Elon Musk's plan to monetize Twitter verification stumbles

Originally published at: Elon Musk's plan to monetize Twitter verification stumbles | Boing Boing


I wonder how much the bottom chunk of that fluxes. I can’t imagine companies on the borderline wanting to pay when the ranking changes.


It was his best idea since the Cybertruck.

BRUTAL(ly hilarious)


It is incredible that Elon Musk still has so little understanding of what Twitter is or where it derives whatever value it has.

Here are the basics, Elon:

  1. Users (individuals, celebrities, brands) produce content. This is what brings eyeballs to your platform. If you play your cards right the users will give you this content for free.
  2. Advertisers pay you for access to those eyeballs, i.e. to have their ads appear alongside the content people actually came to Twitter to see.

That’s pretty much your whole business model and your goal should be to avoid doing anything that fucks it up (like ruining the user experience or alienating brands with offensive or harmful content). Don’t overthink it; just because Twitter generally sucks doesn’t mean you’re smart enough to improve on it.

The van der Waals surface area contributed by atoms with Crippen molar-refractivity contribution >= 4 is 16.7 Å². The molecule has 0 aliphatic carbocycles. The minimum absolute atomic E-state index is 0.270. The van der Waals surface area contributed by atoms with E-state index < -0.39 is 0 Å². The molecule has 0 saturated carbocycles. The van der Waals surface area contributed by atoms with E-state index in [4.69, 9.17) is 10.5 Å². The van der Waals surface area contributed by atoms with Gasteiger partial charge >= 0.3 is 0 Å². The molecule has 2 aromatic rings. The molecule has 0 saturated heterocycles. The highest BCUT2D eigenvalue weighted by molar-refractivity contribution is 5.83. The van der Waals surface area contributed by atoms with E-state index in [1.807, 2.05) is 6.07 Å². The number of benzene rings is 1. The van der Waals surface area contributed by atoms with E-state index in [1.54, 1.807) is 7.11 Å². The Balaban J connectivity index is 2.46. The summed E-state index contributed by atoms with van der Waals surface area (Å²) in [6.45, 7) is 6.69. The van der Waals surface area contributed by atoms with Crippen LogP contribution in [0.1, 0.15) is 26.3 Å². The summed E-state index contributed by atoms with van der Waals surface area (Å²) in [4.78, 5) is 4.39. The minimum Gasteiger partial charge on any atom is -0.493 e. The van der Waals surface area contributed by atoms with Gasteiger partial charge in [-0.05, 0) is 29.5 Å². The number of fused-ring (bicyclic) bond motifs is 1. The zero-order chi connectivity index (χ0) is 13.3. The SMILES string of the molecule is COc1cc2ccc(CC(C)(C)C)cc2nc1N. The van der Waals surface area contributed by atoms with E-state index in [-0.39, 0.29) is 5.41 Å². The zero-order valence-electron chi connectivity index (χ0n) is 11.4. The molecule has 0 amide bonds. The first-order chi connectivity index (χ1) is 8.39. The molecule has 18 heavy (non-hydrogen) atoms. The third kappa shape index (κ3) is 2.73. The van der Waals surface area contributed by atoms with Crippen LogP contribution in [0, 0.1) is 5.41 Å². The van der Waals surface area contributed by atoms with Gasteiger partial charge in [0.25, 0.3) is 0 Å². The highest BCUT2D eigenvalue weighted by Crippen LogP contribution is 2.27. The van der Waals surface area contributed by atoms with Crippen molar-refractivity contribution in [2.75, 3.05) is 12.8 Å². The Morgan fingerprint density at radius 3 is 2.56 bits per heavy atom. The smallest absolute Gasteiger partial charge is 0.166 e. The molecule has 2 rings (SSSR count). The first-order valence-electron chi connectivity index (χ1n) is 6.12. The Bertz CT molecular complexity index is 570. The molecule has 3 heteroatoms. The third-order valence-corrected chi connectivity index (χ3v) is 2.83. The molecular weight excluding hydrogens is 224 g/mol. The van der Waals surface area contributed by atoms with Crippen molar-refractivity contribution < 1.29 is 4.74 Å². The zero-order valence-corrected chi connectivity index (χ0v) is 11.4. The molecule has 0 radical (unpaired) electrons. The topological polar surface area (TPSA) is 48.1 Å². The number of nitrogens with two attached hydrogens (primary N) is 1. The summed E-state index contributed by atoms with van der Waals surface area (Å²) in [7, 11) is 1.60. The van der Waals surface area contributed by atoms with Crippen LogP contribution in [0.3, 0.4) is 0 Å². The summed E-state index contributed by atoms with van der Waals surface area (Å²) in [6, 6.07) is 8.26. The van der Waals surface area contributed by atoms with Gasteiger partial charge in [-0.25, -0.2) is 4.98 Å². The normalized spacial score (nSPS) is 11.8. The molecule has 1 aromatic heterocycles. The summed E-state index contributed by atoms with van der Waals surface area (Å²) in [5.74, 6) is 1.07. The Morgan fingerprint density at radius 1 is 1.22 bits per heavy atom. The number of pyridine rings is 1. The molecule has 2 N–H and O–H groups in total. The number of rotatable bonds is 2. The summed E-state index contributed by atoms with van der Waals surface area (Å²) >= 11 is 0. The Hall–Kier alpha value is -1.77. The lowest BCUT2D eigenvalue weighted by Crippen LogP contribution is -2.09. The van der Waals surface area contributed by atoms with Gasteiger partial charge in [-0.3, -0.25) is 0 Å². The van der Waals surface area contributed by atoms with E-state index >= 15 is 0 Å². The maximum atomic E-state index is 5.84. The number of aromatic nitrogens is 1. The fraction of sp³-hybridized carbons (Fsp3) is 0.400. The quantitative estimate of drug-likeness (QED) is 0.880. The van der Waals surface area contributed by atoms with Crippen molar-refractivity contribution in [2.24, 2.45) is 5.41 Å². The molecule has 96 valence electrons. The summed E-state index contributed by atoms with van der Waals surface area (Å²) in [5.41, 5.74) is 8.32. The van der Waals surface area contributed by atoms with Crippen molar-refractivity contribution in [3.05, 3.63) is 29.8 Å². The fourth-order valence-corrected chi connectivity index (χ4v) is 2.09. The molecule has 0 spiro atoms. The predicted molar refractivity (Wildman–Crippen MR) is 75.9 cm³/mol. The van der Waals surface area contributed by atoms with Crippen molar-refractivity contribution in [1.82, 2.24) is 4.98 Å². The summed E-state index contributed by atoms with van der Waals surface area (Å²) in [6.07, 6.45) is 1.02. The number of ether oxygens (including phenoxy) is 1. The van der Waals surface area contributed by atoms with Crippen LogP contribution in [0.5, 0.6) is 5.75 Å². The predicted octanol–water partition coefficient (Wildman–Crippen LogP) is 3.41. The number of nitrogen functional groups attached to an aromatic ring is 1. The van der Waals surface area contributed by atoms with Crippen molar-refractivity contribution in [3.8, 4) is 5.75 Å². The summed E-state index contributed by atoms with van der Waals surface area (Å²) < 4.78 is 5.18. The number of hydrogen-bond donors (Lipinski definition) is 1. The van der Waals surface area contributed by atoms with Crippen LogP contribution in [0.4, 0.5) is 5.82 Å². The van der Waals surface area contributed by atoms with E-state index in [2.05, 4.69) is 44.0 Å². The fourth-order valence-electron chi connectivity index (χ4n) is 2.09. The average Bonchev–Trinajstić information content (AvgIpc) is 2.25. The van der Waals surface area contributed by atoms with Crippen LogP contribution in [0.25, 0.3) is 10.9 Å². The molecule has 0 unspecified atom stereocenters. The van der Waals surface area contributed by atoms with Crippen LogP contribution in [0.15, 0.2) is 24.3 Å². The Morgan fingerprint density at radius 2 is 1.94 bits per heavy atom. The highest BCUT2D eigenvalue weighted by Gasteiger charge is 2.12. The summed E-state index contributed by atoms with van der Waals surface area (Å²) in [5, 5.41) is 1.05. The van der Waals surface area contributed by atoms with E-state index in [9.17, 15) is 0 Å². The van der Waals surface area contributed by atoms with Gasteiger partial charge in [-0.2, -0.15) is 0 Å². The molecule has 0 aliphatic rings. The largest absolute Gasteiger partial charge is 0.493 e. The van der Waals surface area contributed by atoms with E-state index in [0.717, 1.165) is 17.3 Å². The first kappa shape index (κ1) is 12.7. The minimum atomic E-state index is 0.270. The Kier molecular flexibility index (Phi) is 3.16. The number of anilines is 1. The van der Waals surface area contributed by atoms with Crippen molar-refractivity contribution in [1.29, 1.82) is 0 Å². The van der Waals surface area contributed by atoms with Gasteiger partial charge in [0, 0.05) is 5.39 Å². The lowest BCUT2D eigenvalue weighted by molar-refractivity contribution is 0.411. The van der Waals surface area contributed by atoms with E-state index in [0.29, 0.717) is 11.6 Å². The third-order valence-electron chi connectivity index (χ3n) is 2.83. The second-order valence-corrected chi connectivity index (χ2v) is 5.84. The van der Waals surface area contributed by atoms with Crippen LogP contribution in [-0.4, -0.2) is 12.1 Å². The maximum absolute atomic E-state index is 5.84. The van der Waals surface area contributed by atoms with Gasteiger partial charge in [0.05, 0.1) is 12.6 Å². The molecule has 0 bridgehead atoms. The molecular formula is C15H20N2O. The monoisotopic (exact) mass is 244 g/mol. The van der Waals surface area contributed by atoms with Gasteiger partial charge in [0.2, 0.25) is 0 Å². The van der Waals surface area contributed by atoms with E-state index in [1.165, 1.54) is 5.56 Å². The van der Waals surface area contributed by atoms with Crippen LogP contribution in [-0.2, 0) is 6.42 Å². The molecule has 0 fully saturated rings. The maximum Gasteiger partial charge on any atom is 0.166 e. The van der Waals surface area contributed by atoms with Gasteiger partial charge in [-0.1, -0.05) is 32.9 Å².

The automated poop emoji reply is so childish. He really behaves like a 10 year old boy.


I’d say it was his best idea since buying Twitter.


Which is exactly what he’s doing by trying to sneak in a paid subscription membership model through the side entrance (while still trying to preserve the advertising/engagement model).

There’s nothing wrong with a paid membership model in general. However, it can’t just be shoehorned into a social media site that’s been around since 2006 and that has millions of members who are accustomed to free (ad supported) accounts.